Photo BKOR archive

Unveiling 'Razzia Monument'

It will be on Friday, November 10 Razzia Monument unveiled by Mayor Aboutaleb in the park on Parkkade. The Marine Band will play from 14.50:15.15 PM, after which the program surrounding the unveiling will start at XNUMX:XNUMX PM with speeches and a laying of flowers. The artist, raid veterans, family members and those involved are present. 

You are very welcome to attend the unveiling ceremony outside on location. Due to the expected interest, you are requested to be present at Parkkade at 15.00 p.m. Please note that shelter on the quay cannot be organized for all visitors in stormy and wet weather.

Visual artist Anne Wenzel designed it Razzia Monument, in which unity and division are central. The statue consists of a man and a woman placed at a distance from each other. The figures were once one whole, but the raid separated them. Just as lovers were brutally torn apart by the raid, the image makes this cruel separation palpable.
The wound caused by the divorce is literally and figuratively visible – in color and shape. The woman symbolizes all the women who stayed behind and had to wait to see if their loved ones would return, and if so, when. The man represents all the men and boys who were taken away. The emotional power of the image is great: you feel and see the heartbreaking pain of those left behind and the despair of the deportees. Despite their vulnerability, they are not broken, but full of confidence and strength.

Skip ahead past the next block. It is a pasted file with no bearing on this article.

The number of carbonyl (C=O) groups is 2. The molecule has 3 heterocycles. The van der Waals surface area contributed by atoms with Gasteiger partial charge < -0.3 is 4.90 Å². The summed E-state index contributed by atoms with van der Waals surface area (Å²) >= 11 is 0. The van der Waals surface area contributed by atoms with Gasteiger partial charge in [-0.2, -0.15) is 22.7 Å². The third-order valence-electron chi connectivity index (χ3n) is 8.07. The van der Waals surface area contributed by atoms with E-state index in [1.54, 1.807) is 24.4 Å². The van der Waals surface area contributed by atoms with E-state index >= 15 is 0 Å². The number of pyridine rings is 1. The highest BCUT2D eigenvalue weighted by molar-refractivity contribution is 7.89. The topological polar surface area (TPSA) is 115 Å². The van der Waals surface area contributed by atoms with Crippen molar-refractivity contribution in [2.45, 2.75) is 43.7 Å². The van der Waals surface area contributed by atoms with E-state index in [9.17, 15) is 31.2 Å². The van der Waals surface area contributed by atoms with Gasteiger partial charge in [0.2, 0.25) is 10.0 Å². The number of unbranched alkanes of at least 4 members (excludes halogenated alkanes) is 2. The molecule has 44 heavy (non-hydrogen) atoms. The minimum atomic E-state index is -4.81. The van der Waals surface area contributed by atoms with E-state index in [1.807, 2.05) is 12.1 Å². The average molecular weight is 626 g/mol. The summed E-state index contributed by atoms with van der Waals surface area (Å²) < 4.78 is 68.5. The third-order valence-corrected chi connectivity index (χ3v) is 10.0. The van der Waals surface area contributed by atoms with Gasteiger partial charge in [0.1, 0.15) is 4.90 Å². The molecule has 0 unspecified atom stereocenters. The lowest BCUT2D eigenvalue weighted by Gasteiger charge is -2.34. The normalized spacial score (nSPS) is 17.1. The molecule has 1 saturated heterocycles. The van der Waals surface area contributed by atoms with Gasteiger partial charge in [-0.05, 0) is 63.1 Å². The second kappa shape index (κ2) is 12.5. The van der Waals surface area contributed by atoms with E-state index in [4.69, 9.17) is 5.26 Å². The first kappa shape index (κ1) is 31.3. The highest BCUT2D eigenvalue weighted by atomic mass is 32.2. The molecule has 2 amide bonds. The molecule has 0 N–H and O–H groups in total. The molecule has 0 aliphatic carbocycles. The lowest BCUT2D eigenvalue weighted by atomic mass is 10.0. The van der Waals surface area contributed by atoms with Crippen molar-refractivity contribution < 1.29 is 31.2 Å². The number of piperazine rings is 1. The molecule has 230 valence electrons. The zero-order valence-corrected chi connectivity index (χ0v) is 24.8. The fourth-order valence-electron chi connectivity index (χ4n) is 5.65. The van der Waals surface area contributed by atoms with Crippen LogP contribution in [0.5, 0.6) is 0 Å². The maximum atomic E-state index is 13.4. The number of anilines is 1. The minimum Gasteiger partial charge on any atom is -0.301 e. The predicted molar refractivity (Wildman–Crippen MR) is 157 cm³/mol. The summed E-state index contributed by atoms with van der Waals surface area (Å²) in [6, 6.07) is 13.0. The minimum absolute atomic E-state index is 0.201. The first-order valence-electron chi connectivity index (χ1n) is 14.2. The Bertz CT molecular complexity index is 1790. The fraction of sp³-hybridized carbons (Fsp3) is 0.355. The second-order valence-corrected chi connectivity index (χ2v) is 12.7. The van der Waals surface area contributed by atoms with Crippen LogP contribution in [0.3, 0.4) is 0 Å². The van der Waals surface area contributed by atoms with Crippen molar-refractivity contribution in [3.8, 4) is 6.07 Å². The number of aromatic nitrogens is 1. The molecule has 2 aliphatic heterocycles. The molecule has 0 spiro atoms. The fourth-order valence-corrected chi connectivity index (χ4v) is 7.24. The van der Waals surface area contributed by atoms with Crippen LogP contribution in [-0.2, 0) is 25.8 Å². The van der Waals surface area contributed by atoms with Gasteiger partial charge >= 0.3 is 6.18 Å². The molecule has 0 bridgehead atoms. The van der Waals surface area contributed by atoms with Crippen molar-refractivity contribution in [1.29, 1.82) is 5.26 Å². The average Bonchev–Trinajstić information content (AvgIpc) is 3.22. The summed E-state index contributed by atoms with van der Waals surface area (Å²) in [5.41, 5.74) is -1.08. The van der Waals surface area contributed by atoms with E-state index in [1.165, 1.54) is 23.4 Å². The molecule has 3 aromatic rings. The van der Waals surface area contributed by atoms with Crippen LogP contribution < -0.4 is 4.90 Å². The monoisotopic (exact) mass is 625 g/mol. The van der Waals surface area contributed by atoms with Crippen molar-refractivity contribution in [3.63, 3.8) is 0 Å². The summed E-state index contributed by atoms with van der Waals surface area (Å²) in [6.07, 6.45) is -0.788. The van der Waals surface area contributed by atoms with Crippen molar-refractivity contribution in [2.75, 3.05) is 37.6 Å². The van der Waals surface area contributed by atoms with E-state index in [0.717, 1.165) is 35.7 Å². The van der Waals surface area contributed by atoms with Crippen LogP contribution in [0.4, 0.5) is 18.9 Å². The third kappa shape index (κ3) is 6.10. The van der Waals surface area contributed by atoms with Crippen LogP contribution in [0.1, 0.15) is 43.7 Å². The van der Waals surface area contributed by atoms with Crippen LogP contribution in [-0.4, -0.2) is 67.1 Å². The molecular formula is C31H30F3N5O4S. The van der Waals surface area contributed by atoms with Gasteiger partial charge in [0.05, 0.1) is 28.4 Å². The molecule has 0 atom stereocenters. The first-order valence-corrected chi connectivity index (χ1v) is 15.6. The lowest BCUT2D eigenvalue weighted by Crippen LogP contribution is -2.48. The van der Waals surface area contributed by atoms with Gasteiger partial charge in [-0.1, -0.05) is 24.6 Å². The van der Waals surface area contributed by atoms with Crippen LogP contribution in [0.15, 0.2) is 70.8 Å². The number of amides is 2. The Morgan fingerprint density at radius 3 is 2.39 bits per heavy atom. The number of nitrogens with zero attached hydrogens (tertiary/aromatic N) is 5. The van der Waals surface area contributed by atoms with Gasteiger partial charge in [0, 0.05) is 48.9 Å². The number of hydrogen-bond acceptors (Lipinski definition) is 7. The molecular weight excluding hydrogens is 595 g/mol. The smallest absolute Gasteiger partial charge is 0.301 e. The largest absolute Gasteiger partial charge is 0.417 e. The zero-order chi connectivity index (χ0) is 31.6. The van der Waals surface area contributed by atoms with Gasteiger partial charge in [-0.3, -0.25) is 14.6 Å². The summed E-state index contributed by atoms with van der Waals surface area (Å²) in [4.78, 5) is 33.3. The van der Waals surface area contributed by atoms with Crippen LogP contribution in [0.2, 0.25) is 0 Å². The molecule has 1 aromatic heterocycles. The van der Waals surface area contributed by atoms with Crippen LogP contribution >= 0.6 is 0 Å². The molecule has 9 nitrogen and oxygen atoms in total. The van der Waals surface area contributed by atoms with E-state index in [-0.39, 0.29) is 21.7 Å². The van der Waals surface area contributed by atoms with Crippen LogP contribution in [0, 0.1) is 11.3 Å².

Anne Wenzel: “Public art is deeply anchored in society and plays the role of sparking conversation.”

About the raid
On November 10 and 11, 1944, the Nazis, meticulously prepared and unexpected, deported 52.000 men between the ages of 17 and 40 from Rotterdam and Schiedam. Most of them are taken to Germany as forced labor. They have to leave their loved ones behind in fear and uncertainty for months. Due to exhaustion, illness, poor care, accidents, bombings and attempts to escape, more than 500 men did not survive the horrors.

Anne Wenzel
The Rotterdam artist Anne Wenzel (1972) is internationally known for her impressive images. Construction and destruction go hand in hand, beauty and destruction meet. These qualities are important for a monument that wants to commemorate an almost forgotten and repressed traumatic event.

Park quay
With the Razzia Monument Rotterdam has been given a permanent place where there is room for commemoration, for example to come together and feel the memory of the city. The location on Parkkade is central to the collection points where the men were herded together for transport, mainly to Germany.

Razzia Monument Rotterdam Foundation Together with BKOR, a program of CBK Rotterdam, we started the process to develop a monument. Anne Wenzel's design was unanimously chosen from a long list. During the annual roundup commemoration in 2021, initiators René Versluis and Jan Willem Cleijpool of the Razzia Monument Rotterdam Foundation presented the draft design, which was unveiled by Mayor Aboutaleb. Anne Wenzel and her team worked with Luigi Zuliani in close contact with the initiators, BKOR and the municipality of Rotterdam on the realization of the monument.

Publication date: 24 / 10 / 2023